Bruce MacEwen: Why ROI is a Bogus Measure and What Might be Better#ILTA12

Bruce MacEwen needs no introduction. He is known world wide for his incisive commentary on law firm economics, the business of law and law firm strategy. You can find his thought-provoking posts at Adam Smith, Esq.

[These are my notes from the International Legal Technology Association’s 2012 Conference 2012. Since I’m publishing them as soon as possible after the end of a session, they may contain the occasional typographical or grammatical error. Please excuse those. To the extent I’ve made any editorial comments, I’ve shown those in brackets.]


  • What Does ROI Mean?. It depends on what approach you use: present discounted value (PDV), net present value (NPV), internal rate of return (IRR).
  • What’s the Problem With Them?. They are too easy to manipulate, we often forget what they are, they have a false precision to them and they don’t always tell us what we think they do.
  • How to manipulate ROI?. Smooth out the numbers, display them on a pretty graph, then print it on thick glossy paper — in color.
  • Why do we waste time on ROI?. Lawyers like evidence. Besides which, lawyers feel that asking about ROI is the responsible thing to do. Unfortunately, most of them do not have a grasp of basic economics and many are “allergic to numbers.” As a result, they aren’t always in the best position to understand the ROI implications. Nonetheless, if they ask for an ROI, they can’t later be faulted for failing to consider ROI.
  • False Precision. Since ROI is expressed numerically, it seems more concrete and reliable. Yet we forget that ROI by itself is meaningless without context. While the numbers remain, we all too often tend to forget the context. As a result, the sense of precision is fleeting at best.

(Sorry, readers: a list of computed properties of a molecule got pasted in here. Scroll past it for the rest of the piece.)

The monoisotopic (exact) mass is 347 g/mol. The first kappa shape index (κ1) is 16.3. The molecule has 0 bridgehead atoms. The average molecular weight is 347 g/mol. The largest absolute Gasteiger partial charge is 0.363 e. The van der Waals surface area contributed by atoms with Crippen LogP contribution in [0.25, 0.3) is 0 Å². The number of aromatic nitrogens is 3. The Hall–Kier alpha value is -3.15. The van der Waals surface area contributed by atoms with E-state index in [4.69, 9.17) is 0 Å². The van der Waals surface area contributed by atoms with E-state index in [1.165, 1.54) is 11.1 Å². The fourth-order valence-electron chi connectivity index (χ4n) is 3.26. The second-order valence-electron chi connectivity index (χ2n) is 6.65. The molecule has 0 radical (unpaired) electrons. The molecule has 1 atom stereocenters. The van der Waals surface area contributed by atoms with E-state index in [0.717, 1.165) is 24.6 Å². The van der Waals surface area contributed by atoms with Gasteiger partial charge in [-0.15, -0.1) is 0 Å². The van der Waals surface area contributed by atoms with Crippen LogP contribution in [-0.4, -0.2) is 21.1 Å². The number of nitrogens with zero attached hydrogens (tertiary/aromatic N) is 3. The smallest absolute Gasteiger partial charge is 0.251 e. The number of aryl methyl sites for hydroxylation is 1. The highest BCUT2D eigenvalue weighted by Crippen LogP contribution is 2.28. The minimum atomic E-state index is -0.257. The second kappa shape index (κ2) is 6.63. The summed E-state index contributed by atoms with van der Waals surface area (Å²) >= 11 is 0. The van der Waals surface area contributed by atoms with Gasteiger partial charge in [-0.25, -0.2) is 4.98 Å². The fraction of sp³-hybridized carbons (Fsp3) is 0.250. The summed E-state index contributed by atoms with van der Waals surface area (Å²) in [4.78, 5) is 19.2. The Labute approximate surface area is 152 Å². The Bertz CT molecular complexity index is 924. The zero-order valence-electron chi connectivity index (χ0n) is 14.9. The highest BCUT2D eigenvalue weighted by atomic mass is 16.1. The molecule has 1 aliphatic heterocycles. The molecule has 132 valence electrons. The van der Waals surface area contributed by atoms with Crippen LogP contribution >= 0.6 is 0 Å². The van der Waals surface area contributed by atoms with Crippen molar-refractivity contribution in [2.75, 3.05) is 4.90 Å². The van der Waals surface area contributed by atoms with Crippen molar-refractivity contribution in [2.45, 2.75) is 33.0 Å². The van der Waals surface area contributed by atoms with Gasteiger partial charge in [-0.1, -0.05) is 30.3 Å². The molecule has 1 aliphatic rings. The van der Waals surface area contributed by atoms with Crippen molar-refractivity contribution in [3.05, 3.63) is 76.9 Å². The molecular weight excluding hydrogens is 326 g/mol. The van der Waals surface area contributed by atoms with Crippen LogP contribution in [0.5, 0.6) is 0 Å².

• There are Three Kinds of Investments. Investments that involve unknowns; investments that are one-of-a-kind events; investments that are structural and make other things possible. Few conventional projects involve complete unknowns. With one-of-a-kind events, no one can predict outcomes, so it’s very hard to talk sensibly about ROI. With structural investments (e.g., high speed rail), while the project itself may not always pay for itself, chances are that it will allow other positive returns to arise. (In his example, there has been a great deal of real estate development around rail lines or extra tall buildings near New York City express subway stops.)
  • If not ROI, then what’s a better way to analyze IT projects? First ask if the proposed project is plausible. Then, ask if it would make a difference. This second question introduces common sense into your deliberations. It forces you to consider your business context and the impact of the proposed project on the top line or bottom line. At the end of the day, the greater the positive impact on the top or bottom line, the better the project and the easier it should be to win support.

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